It is not all boots on the desk, however, for I presented Madison’s influence at the Constitutional Convention to a U.S. History class, and in World Civilization I took the class through the Greek philosophers with a particular aside to the cynic, Diogenes of Sinope: “Alexander, stand out of the way, you are blocking the sun!”  Diogenes could get away with that.

Back when I was growing up, my parents would get a feed store calendar that would have the times of the sun rising and setting and the phases of the moon on each day.  They would use a clothes pin to attach receipts to the calendar until the end of the month when the receipts would be taken down and filed away.  I think some of those calendars had pockets in which you could store receipts.  Maybe not.

At Cafe Pasqual’s in Santa Fe I really like the smoked trout breakfast dish.  What is it called?

SMOKED TROUT HASH
A Golden Gruyère Potato Cake with Two Poached Eggs, a Scatter of Smoked Trout and Tomatillo Salsa 16

Ah, that’s it.

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Acequia and Rough Creek mill race

Acequia Madre of Santa Fe

Throughout the upper Rio Grande bioregion, from the uplands of the north to the more desertic and mesa lands to the south, watercourses and their tributaries stand apart as the most defining features critical to all forms of life, biotic and human.  For centuries, this region has been homeland to the aboriginal peoples, the Tewa, Tiwa and Keres (Pueblo) Indians, and the descendants of the first European settlers, the hispano mexicanos.  These cultures revere water, treasuring it as the virtual lifeblood of the community….Nestled within the canyons and valley floors, tiny villages and pueblos dot the spectacular, enchanting landscape.  Their earthen ditches, native engineering works known locally as acequias, gently divert the precious waters to extend life into every tract and pocket of arable bottomland….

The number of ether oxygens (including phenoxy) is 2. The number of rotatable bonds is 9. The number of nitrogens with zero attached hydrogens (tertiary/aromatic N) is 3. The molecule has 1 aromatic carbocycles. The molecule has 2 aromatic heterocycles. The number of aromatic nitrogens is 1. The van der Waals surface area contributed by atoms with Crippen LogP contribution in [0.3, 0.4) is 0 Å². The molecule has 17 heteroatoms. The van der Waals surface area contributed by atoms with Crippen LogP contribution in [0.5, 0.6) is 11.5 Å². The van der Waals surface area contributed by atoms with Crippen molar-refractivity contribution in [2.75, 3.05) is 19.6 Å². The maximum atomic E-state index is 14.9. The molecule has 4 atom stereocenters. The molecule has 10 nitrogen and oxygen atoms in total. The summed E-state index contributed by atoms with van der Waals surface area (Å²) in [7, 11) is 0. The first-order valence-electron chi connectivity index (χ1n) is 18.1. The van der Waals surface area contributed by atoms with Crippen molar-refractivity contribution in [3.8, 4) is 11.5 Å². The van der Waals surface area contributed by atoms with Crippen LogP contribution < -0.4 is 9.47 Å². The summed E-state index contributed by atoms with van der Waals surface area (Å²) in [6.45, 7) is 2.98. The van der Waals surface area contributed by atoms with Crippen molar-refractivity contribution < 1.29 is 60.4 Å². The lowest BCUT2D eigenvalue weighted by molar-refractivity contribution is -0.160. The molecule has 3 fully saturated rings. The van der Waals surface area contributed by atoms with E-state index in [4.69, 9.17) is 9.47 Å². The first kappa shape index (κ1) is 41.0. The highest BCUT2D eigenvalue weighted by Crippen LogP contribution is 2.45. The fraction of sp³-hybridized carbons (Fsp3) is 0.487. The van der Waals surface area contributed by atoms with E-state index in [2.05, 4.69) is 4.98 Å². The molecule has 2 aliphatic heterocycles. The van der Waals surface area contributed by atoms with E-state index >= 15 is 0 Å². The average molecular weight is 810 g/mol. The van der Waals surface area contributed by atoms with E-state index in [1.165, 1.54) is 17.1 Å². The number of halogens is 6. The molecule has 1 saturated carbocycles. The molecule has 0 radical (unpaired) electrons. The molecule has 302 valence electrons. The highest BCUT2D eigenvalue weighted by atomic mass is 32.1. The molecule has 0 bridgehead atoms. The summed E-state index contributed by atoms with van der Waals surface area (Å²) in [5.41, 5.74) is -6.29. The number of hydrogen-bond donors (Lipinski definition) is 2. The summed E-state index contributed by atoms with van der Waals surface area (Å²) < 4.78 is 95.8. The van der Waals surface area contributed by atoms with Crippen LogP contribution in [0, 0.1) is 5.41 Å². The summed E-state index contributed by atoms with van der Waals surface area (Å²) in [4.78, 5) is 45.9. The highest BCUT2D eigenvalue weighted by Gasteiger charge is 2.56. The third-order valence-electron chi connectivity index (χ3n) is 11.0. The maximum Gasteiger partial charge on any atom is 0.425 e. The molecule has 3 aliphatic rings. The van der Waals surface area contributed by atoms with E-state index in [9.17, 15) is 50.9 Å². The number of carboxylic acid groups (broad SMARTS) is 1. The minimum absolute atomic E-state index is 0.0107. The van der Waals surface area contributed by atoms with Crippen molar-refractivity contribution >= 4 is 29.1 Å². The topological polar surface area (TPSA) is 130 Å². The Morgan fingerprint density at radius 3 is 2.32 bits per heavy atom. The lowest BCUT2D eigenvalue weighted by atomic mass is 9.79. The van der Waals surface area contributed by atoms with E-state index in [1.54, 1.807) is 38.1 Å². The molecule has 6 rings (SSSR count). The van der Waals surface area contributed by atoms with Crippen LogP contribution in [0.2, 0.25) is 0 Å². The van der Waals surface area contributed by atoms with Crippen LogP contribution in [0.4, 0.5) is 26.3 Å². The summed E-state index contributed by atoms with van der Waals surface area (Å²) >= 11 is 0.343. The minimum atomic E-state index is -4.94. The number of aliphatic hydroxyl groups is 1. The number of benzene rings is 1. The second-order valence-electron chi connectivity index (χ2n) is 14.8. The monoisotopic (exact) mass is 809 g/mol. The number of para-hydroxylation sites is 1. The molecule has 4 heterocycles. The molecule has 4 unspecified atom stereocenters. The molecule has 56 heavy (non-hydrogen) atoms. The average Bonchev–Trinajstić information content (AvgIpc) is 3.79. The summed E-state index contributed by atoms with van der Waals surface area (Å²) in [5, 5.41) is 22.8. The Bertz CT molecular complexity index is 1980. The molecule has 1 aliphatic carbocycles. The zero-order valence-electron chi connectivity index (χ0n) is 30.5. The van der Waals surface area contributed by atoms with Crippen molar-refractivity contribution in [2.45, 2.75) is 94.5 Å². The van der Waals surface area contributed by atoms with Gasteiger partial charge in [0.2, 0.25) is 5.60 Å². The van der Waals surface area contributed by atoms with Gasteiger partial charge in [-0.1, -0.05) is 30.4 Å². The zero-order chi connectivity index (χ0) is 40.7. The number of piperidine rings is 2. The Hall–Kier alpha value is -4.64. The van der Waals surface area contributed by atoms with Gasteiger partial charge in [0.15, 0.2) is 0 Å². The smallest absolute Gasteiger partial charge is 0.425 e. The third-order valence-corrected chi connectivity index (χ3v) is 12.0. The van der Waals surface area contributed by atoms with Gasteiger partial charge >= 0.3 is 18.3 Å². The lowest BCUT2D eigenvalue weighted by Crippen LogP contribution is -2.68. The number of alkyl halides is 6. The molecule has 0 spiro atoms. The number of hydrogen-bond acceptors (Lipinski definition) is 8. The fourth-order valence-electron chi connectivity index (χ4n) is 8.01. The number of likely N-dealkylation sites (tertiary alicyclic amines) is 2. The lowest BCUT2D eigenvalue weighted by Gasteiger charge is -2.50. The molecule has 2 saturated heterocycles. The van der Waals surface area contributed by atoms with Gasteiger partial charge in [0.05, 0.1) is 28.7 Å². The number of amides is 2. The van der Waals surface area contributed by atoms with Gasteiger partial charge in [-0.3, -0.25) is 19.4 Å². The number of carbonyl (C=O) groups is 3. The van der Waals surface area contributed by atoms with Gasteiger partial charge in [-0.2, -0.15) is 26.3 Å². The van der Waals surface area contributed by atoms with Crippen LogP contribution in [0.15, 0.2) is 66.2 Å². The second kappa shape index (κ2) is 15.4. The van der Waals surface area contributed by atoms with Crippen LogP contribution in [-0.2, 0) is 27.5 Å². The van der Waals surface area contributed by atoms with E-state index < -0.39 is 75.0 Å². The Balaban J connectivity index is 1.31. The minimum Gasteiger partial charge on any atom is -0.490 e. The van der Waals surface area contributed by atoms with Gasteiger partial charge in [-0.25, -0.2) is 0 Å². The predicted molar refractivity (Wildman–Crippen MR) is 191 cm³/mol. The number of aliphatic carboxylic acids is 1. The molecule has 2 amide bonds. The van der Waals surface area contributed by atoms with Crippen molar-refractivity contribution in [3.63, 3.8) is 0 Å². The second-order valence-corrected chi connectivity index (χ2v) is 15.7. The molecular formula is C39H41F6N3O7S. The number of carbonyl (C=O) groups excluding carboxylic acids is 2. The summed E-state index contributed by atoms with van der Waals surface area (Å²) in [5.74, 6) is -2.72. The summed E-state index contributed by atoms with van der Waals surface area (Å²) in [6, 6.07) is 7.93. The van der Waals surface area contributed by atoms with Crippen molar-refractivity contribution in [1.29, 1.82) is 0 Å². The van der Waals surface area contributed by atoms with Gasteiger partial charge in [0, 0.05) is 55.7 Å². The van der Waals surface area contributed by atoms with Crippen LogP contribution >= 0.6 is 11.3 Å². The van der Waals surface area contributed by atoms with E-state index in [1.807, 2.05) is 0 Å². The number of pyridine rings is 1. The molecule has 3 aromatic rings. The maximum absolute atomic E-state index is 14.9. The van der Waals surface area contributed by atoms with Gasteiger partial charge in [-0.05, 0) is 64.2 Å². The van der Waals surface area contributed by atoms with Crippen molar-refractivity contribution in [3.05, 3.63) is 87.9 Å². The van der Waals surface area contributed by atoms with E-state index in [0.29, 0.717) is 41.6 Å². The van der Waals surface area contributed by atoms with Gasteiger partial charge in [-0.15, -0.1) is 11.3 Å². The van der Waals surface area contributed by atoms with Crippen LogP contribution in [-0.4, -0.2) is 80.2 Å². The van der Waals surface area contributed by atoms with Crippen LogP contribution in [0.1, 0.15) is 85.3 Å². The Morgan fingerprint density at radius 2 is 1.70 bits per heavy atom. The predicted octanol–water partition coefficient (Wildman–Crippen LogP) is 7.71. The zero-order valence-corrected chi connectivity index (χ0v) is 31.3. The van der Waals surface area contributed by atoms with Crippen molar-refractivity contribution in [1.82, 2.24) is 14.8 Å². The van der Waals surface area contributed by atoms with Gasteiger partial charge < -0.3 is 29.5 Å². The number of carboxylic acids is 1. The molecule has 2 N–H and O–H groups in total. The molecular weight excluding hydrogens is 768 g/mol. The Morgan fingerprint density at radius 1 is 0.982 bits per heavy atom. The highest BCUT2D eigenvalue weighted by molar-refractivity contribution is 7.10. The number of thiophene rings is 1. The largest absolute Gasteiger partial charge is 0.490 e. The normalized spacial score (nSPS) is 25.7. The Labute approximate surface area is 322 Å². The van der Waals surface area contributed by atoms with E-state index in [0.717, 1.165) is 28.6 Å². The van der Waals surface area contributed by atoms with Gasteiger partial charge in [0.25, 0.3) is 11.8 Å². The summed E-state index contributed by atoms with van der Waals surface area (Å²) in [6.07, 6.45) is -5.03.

But these systems have also performed other important roles…social, political, and ecological.  As a social institution the acequia systems have preserved the historic settlements and local cultures spanning four major periods….The great majority of acequia villages are unincorporated.  In these instances the acequia institutions have functioned as the only form of local government below the county level.

As biological systems, the acequias have served other important objectives:  soil and water conservation, aquifer recharge, wildlife and plant habitat preservation, and energy conservation.

Jose A. Rivera, Acequia Culture: Water, Land, and Community in the Southwest, pp. xvii-xviii (1998).

In 2007, I drove up Santa Fe River canyon from downtown to the iron gates of the reservoir that held water for the town, including the Acequia Madre.  The acequia no longer irrigated fields, but the channel held water for occasional diversions to small plots in the neighborhood.  For a distance of about two miles, I traced the acequia back towards the center of Santa Fe.  All along the way, I saw some neighborhoods had gleaned the acequia while others ignored it.  At the end of my search near the junction of the Old Santa Fe Trail, the acequia held little water, but it was visible and grasses sprouted about the narrow canal.  It appeared ready, at attention really, to carry water again.

* * *

I spoke with a vintner at Dixon, New Mexico, north of Santa Fe, who also superintended the annual cleaning of the Dixon acequia.  She told me that local inhabitants still work on keeping their canal clear of brush, even if it does not border their property,  a communal behavior extending back to prehistoric times.

* * *

On my great-grandfather’s ranch in San Saba County, Texas, the local inhabitants of Colony and High Valley constructed a grist mill for grinding grain in the late-nineteenth century.  They dug a mill race or channel to divert the water of Rough Creek to the wheel that powered belts to millstones.  My mother often told me she remembered her father coming out of the mill covered in flour, face smothered and sweaty.  As a boy, when I visited my great-grandfather’s ranch, I followed the channel upstream on Rough Creek to where the water diverted.